Soundbooth: In the Spirit of Cool Edit and SoundEdit 16
I often get asked the question “why did Adobe release Soundbooth when we already had Audition?” The other question I get a lot is “will Soundbooth replace Audition?” The answers to both of these questions are related.
First off, Soundbooth is not a replacement for Audition. While Audition and Soundbooth share some audio editing capabilities, they were built for different users. Audition is an all-in-one solution for recording, editing, mixing and mastering designed for audio engineers and musicians. It’s a tool that enables you to perform a wide range of audio tasks from producing an entire album to restoring audio recordings that have been sitting in a basement for many years. Soundbooth is designed for creative pros that aren’t experts in audio, but do periodically need to work with the audio associated with a visual project (e.g. a video in Premiere or a Flash project for the web).
To meet the needs of the user who doesn’t work with audio everyday, Soundbooth has as user experience designed for a non-audio pro. For example, Soundbooth has a task panel that includes a list of common tasks for doing things like cleaning up audio (e.g., removing background noises and pops) or removing a specific sound. While Audition also has these same audio editing capabilities (and more), it has a user experience tailored to the needs of audio professionals who live in audio tools all day and sometimes all night.
Another way to think about Soundbooth is as the next generation of Cool Edit and SoundEdit 16. Cool Edit was a shareware audio editor developed by Syntrillium that ran on Windows and SoundEdit 16 was a Mac-based audio editing tool from Macromedia. Like Soundbooth, these tools were for users who needed to occasionally work with audio. Both Cool Edit and SoundEdit 16 were very popular because of their ease of use and low cost. Macromedia discontinued SoundEdit 16 in 2004 and Cool Edit was discontinued after Syntrillium was acquired by Adobe in 2003. The pro version of Cool Edit, aptly named Cool Edit Pro, is what became Adobe Audition. Soundbooth is continuing the audio editing tradition of Cool Edit and SoundEdit 16 and it runs on both OSX and Windows.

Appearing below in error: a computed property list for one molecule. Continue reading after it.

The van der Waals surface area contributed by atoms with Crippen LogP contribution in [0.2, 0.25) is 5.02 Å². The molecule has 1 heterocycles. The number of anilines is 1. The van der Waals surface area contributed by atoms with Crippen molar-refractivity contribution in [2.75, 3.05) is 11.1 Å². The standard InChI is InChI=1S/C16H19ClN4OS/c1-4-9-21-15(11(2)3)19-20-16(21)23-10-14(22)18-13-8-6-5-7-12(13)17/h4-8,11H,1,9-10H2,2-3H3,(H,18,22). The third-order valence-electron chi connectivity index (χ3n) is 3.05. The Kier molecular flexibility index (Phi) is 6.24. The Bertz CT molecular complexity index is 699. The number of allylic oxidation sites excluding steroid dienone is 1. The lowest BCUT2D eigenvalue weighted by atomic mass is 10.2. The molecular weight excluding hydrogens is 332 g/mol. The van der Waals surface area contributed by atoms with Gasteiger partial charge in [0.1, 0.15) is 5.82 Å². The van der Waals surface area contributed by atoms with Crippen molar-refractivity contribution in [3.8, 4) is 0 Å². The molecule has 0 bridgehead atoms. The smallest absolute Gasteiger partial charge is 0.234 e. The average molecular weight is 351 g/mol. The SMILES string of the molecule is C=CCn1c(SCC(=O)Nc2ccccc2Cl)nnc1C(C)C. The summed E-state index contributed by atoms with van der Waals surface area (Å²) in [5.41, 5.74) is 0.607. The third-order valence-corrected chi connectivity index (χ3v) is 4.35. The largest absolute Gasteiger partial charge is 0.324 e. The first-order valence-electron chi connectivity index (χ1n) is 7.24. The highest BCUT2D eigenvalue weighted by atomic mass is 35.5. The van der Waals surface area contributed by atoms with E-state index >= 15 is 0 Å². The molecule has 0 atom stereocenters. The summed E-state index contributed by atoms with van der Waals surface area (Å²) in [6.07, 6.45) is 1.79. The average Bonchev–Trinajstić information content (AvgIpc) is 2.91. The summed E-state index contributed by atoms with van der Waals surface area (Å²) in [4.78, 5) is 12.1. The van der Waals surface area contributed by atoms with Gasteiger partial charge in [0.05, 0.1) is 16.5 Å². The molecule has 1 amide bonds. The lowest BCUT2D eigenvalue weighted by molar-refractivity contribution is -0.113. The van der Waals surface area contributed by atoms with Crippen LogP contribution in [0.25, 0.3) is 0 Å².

So for those of you who are still using Cool Edit or SoundEdit 16, now is a good time to consider getting an audio tool that’s a bit more up to date. You can download the trial and give it a spin here. https://www.adobe.com/cfusion/tdrc/index.cfm?product=soundbooth
For further reading, I’ve also posted some recent reviews of Soundbooth below:
I also want to hear from you on how Soundbooth measures up to its heritage, so if you have any specific comments or general feedback please post it here.